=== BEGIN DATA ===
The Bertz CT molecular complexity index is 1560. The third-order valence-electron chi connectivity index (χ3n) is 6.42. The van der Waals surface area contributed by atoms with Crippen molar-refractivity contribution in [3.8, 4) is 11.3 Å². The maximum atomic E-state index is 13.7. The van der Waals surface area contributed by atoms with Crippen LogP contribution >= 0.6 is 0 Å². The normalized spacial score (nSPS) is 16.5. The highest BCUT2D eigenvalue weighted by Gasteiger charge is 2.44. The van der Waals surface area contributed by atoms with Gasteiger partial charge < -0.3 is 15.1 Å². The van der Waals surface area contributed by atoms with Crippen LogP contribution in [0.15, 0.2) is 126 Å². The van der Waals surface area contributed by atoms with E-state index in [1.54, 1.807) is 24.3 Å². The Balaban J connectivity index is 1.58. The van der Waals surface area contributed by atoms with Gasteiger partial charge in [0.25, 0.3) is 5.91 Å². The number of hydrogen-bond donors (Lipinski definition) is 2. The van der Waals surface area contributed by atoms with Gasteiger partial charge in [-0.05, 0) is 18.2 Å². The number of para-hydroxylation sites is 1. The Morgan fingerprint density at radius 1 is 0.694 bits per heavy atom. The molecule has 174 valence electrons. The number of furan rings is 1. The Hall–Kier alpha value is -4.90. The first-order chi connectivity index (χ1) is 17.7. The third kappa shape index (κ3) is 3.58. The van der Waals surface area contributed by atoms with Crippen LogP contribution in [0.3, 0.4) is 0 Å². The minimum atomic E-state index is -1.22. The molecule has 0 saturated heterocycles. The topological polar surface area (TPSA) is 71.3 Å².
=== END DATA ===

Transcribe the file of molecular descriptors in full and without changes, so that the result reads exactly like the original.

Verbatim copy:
The Bertz CT molecular complexity index is 1560. The third-order valence-electron chi connectivity index (χ3n) is 6.42. The van der Waals surface area contributed by atoms with Crippen molar-refractivity contribution in [3.8, 4) is 11.3 Å². The maximum atomic E-state index is 13.7. The van der Waals surface area contributed by atoms with Crippen LogP contribution >= 0.6 is 0 Å². The normalized spacial score (nSPS) is 16.5. The highest BCUT2D eigenvalue weighted by Gasteiger charge is 2.44. The van der Waals surface area contributed by atoms with Gasteiger partial charge < -0.3 is 15.1 Å². The van der Waals surface area contributed by atoms with Crippen LogP contribution in [0.15, 0.2) is 126 Å². The van der Waals surface area contributed by atoms with E-state index in [1.54, 1.807) is 24.3 Å². The Balaban J connectivity index is 1.58. The van der Waals surface area contributed by atoms with Gasteiger partial charge in [0.25, 0.3) is 5.91 Å². The number of hydrogen-bond donors (Lipinski definition) is 2. The van der Waals surface area contributed by atoms with Gasteiger partial charge in [-0.05, 0) is 18.2 Å². The number of para-hydroxylation sites is 1. The Morgan fingerprint density at radius 1 is 0.694 bits per heavy atom. The molecule has 174 valence electrons. The number of furan rings is 1. The Hall–Kier alpha value is -4.90. The first-order chi connectivity index (χ1) is 17.7. The third kappa shape index (κ3) is 3.58. The van der Waals surface area contributed by atoms with Crippen LogP contribution in [0.3, 0.4) is 0 Å². The minimum atomic E-state index is -1.22. The molecule has 0 saturated heterocycles. The topological polar surface area (TPSA) is 71.3 Å².